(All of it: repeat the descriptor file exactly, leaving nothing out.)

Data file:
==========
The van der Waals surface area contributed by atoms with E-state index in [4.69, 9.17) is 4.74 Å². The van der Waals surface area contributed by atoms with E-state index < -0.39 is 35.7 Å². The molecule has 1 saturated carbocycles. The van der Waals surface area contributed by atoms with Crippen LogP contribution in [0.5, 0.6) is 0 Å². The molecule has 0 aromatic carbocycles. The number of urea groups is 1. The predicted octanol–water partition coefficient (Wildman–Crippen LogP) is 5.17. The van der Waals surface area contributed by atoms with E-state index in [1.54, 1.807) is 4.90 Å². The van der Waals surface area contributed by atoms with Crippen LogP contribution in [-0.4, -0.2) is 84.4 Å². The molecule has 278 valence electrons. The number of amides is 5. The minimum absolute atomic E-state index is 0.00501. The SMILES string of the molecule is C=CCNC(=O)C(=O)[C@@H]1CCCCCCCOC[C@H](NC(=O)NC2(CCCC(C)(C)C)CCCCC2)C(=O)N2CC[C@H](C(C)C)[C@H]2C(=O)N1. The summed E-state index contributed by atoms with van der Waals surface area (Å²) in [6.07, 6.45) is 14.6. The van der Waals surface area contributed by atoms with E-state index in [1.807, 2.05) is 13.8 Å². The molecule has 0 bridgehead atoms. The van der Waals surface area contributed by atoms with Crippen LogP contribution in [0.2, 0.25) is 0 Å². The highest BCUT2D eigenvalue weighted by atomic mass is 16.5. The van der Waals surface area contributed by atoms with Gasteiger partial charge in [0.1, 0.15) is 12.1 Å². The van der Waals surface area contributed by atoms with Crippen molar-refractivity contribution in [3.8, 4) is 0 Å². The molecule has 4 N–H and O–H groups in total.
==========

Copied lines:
The van der Waals surface area contributed by atoms with E-state index in [4.69, 9.17) is 4.74 Å². The van der Waals surface area contributed by atoms with E-state index < -0.39 is 35.7 Å². The molecule has 1 saturated carbocycles. The van der Waals surface area contributed by atoms with Crippen LogP contribution in [0.5, 0.6) is 0 Å². The molecule has 0 aromatic carbocycles. The number of urea groups is 1. The predicted octanol–water partition coefficient (Wildman–Crippen LogP) is 5.17. The van der Waals surface area contributed by atoms with E-state index in [1.54, 1.807) is 4.90 Å². The van der Waals surface area contributed by atoms with Crippen LogP contribution in [-0.4, -0.2) is 84.4 Å². The molecule has 278 valence electrons. The number of amides is 5. The minimum absolute atomic E-state index is 0.00501. The SMILES string of the molecule is C=CCNC(=O)C(=O)[C@@H]1CCCCCCCOC[C@H](NC(=O)NC2(CCCC(C)(C)C)CCCCC2)C(=O)N2CC[C@H](C(C)C)[C@H]2C(=O)N1. The summed E-state index contributed by atoms with van der Waals surface area (Å²) in [6.07, 6.45) is 14.6. The van der Waals surface area contributed by atoms with E-state index in [1.807, 2.05) is 13.8 Å². The molecule has 0 bridgehead atoms. The van der Waals surface area contributed by atoms with Crippen LogP contribution in [0.2, 0.25) is 0 Å². The highest BCUT2D eigenvalue weighted by atomic mass is 16.5. The van der Waals surface area contributed by atoms with Gasteiger partial charge in [0.1, 0.15) is 12.1 Å². The van der Waals surface area contributed by atoms with Crippen molar-refractivity contribution in [3.8, 4) is 0 Å². The molecule has 4 N–H and O–H groups in total.